An African American Protests the Fugitive Slave Law: On This Day, December 4

The Compromise of 1850 included the controversial Fugitive Slave Law that allowed for the seizure of alleged runaway slaves without due process and prohibited any obstruction to their recovery. Escaped slaves living in the North became fearful of capture and many moved to Canada.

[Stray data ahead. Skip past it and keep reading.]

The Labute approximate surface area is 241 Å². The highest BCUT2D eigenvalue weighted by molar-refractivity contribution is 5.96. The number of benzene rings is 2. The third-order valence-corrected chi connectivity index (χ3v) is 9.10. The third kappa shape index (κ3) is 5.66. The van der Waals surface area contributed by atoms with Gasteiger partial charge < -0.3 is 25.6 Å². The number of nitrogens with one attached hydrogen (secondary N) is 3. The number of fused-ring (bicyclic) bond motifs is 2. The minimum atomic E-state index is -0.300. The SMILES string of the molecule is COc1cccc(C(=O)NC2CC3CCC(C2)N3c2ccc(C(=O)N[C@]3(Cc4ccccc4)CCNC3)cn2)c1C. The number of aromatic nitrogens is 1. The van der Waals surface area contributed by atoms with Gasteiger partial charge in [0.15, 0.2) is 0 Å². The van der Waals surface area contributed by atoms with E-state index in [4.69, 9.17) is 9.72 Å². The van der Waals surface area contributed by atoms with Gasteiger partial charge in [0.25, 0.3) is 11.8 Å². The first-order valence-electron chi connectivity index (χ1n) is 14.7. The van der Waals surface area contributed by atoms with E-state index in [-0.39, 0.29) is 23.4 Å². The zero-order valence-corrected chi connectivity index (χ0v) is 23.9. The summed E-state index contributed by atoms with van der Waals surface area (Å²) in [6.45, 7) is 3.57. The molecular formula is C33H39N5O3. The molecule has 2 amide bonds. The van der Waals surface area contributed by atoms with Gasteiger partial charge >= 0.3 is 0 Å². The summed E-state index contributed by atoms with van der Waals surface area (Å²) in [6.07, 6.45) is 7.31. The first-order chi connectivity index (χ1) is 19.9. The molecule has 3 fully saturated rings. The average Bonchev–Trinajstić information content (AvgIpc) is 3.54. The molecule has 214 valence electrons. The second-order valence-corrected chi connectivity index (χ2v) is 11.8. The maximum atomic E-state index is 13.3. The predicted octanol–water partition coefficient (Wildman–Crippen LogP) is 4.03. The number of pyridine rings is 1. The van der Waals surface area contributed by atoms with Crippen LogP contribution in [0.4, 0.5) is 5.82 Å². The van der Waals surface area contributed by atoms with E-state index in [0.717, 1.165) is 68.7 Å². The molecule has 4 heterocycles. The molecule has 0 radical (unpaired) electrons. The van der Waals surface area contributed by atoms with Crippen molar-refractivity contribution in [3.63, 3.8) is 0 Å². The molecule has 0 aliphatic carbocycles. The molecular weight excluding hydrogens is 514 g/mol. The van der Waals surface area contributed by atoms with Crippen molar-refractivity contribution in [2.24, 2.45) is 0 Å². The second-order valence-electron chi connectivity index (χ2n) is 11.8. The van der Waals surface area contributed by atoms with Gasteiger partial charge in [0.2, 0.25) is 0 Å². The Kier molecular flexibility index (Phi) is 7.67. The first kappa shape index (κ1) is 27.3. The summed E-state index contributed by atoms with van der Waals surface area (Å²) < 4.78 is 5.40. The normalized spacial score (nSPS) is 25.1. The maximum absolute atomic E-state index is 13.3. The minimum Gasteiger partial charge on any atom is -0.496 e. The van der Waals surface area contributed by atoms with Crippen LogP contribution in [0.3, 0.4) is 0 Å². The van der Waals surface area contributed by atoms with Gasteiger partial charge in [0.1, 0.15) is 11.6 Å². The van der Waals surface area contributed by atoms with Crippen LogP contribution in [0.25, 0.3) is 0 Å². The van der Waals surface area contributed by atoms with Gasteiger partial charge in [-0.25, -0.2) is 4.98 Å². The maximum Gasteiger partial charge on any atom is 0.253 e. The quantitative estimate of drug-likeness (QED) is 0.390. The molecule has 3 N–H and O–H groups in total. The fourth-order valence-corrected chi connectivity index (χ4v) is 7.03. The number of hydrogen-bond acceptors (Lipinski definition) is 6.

Henry Weeden to Watson Freeman, December 4, 1850 (Gilder Lehrman Collection)Following the passage of the Fugitive Slave Law, the Underground Railroad became more active, and abolitionists protested the "reign of terror to the colored population." Henry Weeden, a free African American and an abolitionist in Boston, voiced his objection through his business. Weeden was a tailor, and when he received an overcoat in need of repair from a US Marshal charged with enforcing the Fugitive Slave Law, he refused his business and returned the coat. Weeden wrote to the customer that he did "crave the patronage of no Being that would volunteer his services to arrest a Fugitive Slave" and had "take[n] this method of returning [the coat] without complying with Your request."